About 12 Indiana nuns were turned away Tuesday from a polling place by a fellow sister because they didn’t have state or federal identification bearing a photograph.
Sister Julie McGuire said she was forced to turn away her fellow members of Saint Mary’s Convent in South Bend, across the street from the University of Notre Dame, because they had been told earlier that they would need such an ID to vote.
The nuns, all in their 80s or 90s, didn’t get IDs but came to the precinct anyway. Some showed up with outdated passports. None of them drives.
The convent will make “a very concerted effort” to get proper identification for the nuns in time for the general election, McGuire said. “We’re going to take from now until November to get them out and get this done.”
Elsewhere across the pivotal state, voting appeared to run smoothly, despite the fears of some elections experts that the Supreme Court’s recent refusal to strike down Indiana’s controversial photo ID law could cause confusion at the polls.
The ID law is the strictest in the country. The Republican-led effort was designed to combat ballot fraud, said supporters, who have acknowledged that no case involving someone impersonating a voter at the polls has ever been prosecuted in Indiana.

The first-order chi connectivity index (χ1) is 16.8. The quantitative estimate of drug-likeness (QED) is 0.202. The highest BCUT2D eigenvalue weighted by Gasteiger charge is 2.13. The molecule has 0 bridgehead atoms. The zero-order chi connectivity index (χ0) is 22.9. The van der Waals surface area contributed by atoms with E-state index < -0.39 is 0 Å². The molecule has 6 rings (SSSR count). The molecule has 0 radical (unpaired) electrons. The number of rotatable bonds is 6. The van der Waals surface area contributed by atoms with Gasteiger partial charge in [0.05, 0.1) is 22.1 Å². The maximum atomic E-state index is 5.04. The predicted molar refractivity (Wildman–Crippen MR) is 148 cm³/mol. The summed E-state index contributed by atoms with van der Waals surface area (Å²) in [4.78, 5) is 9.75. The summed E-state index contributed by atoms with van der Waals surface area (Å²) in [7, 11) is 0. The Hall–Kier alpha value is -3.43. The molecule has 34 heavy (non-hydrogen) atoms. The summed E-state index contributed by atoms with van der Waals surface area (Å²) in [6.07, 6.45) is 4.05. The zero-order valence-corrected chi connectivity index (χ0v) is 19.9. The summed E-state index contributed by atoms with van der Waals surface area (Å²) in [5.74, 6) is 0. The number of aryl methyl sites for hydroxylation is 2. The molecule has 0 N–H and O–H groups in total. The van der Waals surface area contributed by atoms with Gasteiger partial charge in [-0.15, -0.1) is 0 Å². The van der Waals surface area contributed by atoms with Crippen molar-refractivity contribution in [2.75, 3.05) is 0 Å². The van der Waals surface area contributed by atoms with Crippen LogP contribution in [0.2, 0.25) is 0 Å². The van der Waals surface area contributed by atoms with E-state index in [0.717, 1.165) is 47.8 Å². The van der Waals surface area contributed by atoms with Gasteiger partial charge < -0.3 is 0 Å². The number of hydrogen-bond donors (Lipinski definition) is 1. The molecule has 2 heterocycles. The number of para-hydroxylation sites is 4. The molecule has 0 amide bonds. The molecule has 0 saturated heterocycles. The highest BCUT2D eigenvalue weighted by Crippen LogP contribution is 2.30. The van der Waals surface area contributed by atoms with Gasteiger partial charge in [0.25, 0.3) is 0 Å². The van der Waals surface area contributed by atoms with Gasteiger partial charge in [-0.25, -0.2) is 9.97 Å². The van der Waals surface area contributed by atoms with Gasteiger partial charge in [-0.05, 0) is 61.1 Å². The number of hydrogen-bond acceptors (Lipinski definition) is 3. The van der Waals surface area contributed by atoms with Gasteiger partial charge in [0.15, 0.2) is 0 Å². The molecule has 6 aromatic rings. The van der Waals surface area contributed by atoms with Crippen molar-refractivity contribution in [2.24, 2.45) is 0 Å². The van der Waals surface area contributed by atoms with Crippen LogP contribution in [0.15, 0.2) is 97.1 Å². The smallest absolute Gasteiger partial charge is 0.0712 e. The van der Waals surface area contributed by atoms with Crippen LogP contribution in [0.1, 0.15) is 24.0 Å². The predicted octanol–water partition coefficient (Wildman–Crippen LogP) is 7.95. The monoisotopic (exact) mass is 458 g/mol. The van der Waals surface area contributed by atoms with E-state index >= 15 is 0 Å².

The state’s American Civil Liberties Union sued, calling the law a poll tax that disproportionately affected minorities and elderly voters, those most likely to lack such identification. The Supreme Court ruled 6 to 3 on April 28 that the law did not violate the Constitution.
In a primary expected to draw record numbers, a voter hot line set up by the secretary of state’s office mostly received calls concerning precinct locations, spokeswoman Bethany Derringer said.
But voting rights advocates who established a separate hot line reported receiving several calls from would-be voters who were turned away at precincts because they lacked state or federal identification bearing a photograph.
One newly married woman said she was told she couldn’t vote because her driver’s license name didn’t match the one on her voter registration record, said Myrna Perez of the Brennan Center Justice at New York University’s law school, coordinator of the (866) OUR-VOTE hot line. .
“These laws are confusing. People don’t know how they’re supposed to be applied,” she said.